In its recent judgment in the case of Sun Pharmaceuticals Industries Ltd vs. Anglo-French Drugs and Industries Ltd, the High Court of Delhi had to decide on issues of similarities, confusion and deception arising in cases of pharmaceutical trademarks.
Trademarks used for pharmaceutical and medicinal preparations are generally adopted on the basis of their ingredients, the diseases they cure or the organ to which they relate to. Consequently the prefixes and suffixes of such trademarks are at times identical or similar. As a result there are chances of two trademarks being phonetically similar, thereby giving rise to disputes between proprietors alleging dishonest adoption, confusion/deception and to actions of infringement and/or passing-off. In the present case this is precisely what transpired.
The Plaintiff sought and was granted an injunction against the Defendant restraining it from using the trademark EXITOL on the grounds that it infringed the plaintiff’s registered trademark OXETOL. The plaintiffs contended that the mark EXITOL was deceptively similar on account of its “overall, structural and phonetic similarity” when compared as a whole to OXETOL and when examined from the point of view of a man of average intelligence and imperfect recollection.
The injunction so granted to the Plaintiff was subsequently set aside taking into consideration the principles laid down by the Supreme Court in the case of Cadila Healthcare Pvt. Ltd that considering the fact that drugs may be sold on prescription (being Scheduled drugs), the question as to whether confusion/deception can be said to arise between two trademarks has to be tested taking into consideration several factors which include: the nature of the marks, the degree of resemblance between the marks, the nature of the goods in relation to which they are used, the class of purchasers, the mode of purchase and all surrounding circumstances relevant insofar as the dissimilarity between the marks is concerned. Weightage to be given to each of the aforesaid factors would depend upon the facts and circumstances of each specific case and weightage cannot be given to any one of the above factors in isolation.
Whereas “OXETOL” as used by the Plaintiffs was for a medicinal preparation for specifically treating epilepsy and bipolar disorders, “EXITOL” as adopted and used by the Defendants was used specifically for treating constipation. In defending its adoption of the trade mark, the Defendant brought to the Court’s notice a number of significant and pertinent differences between the two trademarks and the medicinal products in question such as: the derivation of the marks, their word structures (prefixes), active ingredients, product forms, packaging, artwork/graphics, scheme and trade dress, disease conditions treated, prescribing doctors, the purchasers of the product, ultimate consumers and the price.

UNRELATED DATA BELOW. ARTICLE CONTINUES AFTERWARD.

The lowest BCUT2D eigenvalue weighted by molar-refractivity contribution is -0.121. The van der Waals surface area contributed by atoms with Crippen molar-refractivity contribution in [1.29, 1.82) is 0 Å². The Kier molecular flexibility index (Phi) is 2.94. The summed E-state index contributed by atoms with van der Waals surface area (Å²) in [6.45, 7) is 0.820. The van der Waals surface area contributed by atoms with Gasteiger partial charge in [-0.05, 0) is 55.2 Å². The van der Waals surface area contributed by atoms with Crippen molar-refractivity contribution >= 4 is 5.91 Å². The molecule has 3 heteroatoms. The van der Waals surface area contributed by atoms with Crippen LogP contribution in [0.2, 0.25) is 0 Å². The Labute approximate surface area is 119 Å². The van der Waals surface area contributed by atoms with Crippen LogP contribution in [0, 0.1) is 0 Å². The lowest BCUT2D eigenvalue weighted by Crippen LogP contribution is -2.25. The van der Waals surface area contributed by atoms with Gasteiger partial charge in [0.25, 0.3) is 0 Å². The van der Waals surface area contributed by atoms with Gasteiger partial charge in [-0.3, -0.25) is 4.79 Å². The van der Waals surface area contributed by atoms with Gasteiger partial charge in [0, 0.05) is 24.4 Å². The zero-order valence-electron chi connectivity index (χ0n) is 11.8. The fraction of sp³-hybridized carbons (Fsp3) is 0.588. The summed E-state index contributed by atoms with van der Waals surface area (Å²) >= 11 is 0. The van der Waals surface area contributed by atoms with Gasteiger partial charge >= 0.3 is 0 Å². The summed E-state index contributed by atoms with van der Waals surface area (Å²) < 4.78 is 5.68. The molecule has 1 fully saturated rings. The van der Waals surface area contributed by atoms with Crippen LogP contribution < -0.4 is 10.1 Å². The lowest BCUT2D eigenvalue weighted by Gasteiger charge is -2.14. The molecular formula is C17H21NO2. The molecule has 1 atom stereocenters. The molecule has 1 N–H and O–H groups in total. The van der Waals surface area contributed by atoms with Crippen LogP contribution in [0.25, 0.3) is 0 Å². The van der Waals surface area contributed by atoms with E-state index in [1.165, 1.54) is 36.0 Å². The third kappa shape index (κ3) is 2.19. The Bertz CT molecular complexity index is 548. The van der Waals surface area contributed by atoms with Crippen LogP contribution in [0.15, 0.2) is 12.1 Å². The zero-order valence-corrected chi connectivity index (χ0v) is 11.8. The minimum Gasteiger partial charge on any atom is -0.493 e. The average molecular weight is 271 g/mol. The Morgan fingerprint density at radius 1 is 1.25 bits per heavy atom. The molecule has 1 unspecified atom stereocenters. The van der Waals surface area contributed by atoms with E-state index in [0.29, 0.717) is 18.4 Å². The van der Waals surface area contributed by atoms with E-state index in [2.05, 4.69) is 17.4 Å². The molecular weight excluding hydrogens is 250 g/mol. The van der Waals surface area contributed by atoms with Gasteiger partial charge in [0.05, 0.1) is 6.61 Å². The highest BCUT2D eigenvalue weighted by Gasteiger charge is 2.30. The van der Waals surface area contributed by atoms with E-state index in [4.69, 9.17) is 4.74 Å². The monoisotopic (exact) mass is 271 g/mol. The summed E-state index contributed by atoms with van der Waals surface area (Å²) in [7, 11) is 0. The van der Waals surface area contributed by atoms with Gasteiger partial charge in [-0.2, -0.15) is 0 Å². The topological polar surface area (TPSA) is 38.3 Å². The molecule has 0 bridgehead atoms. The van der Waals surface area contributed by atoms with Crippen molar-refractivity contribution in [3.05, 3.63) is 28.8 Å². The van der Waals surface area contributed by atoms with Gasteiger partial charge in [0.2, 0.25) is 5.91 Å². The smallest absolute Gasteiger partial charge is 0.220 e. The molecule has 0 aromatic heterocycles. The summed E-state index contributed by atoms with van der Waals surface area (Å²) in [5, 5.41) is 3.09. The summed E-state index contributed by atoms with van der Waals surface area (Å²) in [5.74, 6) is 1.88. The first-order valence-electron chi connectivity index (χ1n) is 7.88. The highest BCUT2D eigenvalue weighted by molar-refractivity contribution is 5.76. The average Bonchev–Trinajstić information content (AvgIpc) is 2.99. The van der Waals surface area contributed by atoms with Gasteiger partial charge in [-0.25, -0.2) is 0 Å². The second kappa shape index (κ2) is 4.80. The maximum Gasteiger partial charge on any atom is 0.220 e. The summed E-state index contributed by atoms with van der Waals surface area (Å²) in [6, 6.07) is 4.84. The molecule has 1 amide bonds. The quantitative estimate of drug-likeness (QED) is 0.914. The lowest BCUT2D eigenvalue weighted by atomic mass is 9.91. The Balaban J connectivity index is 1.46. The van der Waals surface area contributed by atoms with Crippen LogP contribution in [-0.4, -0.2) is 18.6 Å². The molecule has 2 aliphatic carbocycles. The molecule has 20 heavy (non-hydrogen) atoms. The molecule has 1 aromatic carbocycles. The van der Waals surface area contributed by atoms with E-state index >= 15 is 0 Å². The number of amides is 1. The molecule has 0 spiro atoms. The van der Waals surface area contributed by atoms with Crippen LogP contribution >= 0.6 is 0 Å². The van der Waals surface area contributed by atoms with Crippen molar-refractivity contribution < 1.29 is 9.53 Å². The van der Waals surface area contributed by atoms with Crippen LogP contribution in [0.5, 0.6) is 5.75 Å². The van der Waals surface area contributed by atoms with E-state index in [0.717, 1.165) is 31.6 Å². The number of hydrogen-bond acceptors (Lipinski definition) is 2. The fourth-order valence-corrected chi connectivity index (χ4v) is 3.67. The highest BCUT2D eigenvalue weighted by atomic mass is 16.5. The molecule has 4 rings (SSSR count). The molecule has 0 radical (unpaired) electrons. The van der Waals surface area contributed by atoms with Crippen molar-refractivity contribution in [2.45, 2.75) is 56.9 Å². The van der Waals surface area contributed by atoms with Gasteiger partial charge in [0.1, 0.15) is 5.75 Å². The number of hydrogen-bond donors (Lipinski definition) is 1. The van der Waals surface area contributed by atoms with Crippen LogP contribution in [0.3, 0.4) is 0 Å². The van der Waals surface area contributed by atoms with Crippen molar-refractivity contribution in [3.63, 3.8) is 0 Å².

After hearing the contentions of both the parties and considering the fact that the medicinal preparations were sold on prescription and each of them were Schedule H drugs, the Court vacated and set aside the injunction previously granted to the Plaintiffs on the basis of the following:
- The two trademarks were “OXETOL” and “EXITOL”. Undoubtedly, the word TOL was prefixed by a syllable that predominantly contained ‘X’.
- The active ingredients of the two products were completely different namely Oxcarbzapine and Lacitol.
- OXETOL was sold in capsules or tablets in blister packs. EXITOL was a administered in the form of a syrup or granules.
- OXETOL was prescribed only by neurologists. EXITOL was prescribed by physicians at hospitals.
- OXETOL was used in treating epilepsy and bipolar disorders.
- EXITOL was a laxative that could be administered only to patients admitted in hospitals, prescribed by trained doctors and to be administered by trained nurses.
- Although the two marks were phonetically similar, there were visual dissimilarities in the packaging, label, artwork, graphics, scheme and trade dress.
- By themselves, the products were meant for different classes of purchasers and consumers.
- The prices of the two products were different.
- A chemist could not commit the mistake of selling the wrong drug.
Clearly, the previous understanding (Ruston & Hornsby Ltd vs The Zamindara Engineering Co) that in the case of infringement, the issue is only a comparison of the overall similarity of the two marks, has been diluted, particularly in respect of pharmaceutical trademarks. This has been replaced by various other considerations relating to the use of the rival marks in the marketplace.